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AIG sells Asia insurance unit to Brits for $35.5 billion -- biggest taxpayer repayment so far

Here's a nice change: A news story that includes AIG and lots of money but does NOT include executive bonuses.

AIG, which is 80 percent owned by U.S. taxpayers after its epic fail nearly brought down the global financial system in 2008, sold its Asia insurance unit to U.K.-based Prudential PLC for $35.5 billion. (The company is not related to the U.S.-based Prudential Financial.)

AIG's Asia unit is based in Hong Kong and is called American International Insurance. (AIG is a massive holding company that cobbled together several businesses over the years. The company was brought down by its London-based Financial Products division, which sold more derivatives than the insurance businesses could back. AIG's insurance businesses are in pretty good shape.)

The sale will account for the biggest repayment so far of the $182 billion in taxpayer money given or promised to AIG.

The deal breaks down like this, according to AIG: The company will receive $25 billion in cash, $8.5 billion in face value of equity and equity-linked securities and $2 billion in face value of preferred stock of Prudential, subject to closing adjustments.

The New York Fed will get the $25.5 billion in cash, and AIG will convert the Prudential shares into cash and give those to the Fed.

"In considering two viable, very attractive alternatives to successfully monetize AIA, including an initial public offering, we decided that a sale to Prudential enables AIG to realize value on a faster track to repay U.S. taxpayers," said AIG President Bob Benmosche, in a statement. "This transaction, the most significant milestone to date in our ongoing effort to repay taxpayers, also gives us greater flexibility to move forward with AIG's restructuring and focus on enhancing the value of our key insurance businesses, which will benefit all stakeholders."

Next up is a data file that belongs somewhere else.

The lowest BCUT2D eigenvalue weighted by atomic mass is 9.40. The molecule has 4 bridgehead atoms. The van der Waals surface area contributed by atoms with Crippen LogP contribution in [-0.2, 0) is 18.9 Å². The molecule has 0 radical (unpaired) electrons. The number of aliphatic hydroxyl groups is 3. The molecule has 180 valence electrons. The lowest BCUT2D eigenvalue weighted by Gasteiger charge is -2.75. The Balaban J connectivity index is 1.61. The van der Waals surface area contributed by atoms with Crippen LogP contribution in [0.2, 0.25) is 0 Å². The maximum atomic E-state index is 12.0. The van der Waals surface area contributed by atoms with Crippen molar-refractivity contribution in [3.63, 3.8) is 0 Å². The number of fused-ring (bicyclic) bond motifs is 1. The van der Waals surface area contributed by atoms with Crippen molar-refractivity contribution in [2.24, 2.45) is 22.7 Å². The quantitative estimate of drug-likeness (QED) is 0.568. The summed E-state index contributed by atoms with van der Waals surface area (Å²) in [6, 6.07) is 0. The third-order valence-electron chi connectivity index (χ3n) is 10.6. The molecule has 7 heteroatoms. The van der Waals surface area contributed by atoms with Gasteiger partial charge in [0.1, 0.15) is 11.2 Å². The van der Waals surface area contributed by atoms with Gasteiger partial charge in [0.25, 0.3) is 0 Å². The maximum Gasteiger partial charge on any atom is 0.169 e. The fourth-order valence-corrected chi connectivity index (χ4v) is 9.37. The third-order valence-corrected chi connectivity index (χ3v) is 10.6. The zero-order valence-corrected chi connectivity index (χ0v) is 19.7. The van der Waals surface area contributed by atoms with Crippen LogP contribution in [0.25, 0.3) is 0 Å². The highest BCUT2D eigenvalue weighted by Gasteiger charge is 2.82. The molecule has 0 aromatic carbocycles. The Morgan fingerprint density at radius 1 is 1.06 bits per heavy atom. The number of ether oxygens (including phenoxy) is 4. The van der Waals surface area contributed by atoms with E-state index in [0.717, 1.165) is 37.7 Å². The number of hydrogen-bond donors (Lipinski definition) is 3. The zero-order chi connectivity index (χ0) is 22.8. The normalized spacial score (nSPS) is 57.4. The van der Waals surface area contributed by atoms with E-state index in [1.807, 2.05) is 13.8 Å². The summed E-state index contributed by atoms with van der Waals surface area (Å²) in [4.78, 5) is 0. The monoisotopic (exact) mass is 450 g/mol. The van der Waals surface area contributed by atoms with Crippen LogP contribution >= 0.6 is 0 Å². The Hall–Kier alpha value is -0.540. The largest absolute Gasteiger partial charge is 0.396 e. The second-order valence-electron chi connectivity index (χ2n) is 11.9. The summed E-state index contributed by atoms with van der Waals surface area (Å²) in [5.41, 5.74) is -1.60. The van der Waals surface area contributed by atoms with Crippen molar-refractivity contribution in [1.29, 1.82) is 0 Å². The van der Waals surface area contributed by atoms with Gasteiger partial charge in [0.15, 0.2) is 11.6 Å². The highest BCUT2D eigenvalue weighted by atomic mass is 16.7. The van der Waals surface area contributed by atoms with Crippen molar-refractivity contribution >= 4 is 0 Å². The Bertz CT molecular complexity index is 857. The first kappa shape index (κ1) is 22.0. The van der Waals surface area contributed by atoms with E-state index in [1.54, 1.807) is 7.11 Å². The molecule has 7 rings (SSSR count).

Take a look at ProPublica's scorecard on AIG's piece of the government bailout pie by clicking here. The government committed itself to giving AIG up to $182 billion if it needed it. So far, the government has promised $70 billion and given it $45 billion.

Last month, The Post reported that AIG was planning another round of executive bonuses -- this round worth $100 million.

Also last month, AIG reported that it lost $8.9 billion in the fourth quarter of 2009.

Follow me on Twitter at @theticker

By Frank Ahrens  |  March 1, 2010; 12:24 PM ET
Categories:  Bailout , Corporations , The Ticker  | Tags: AIG, Prudential P.L.C., bailout  
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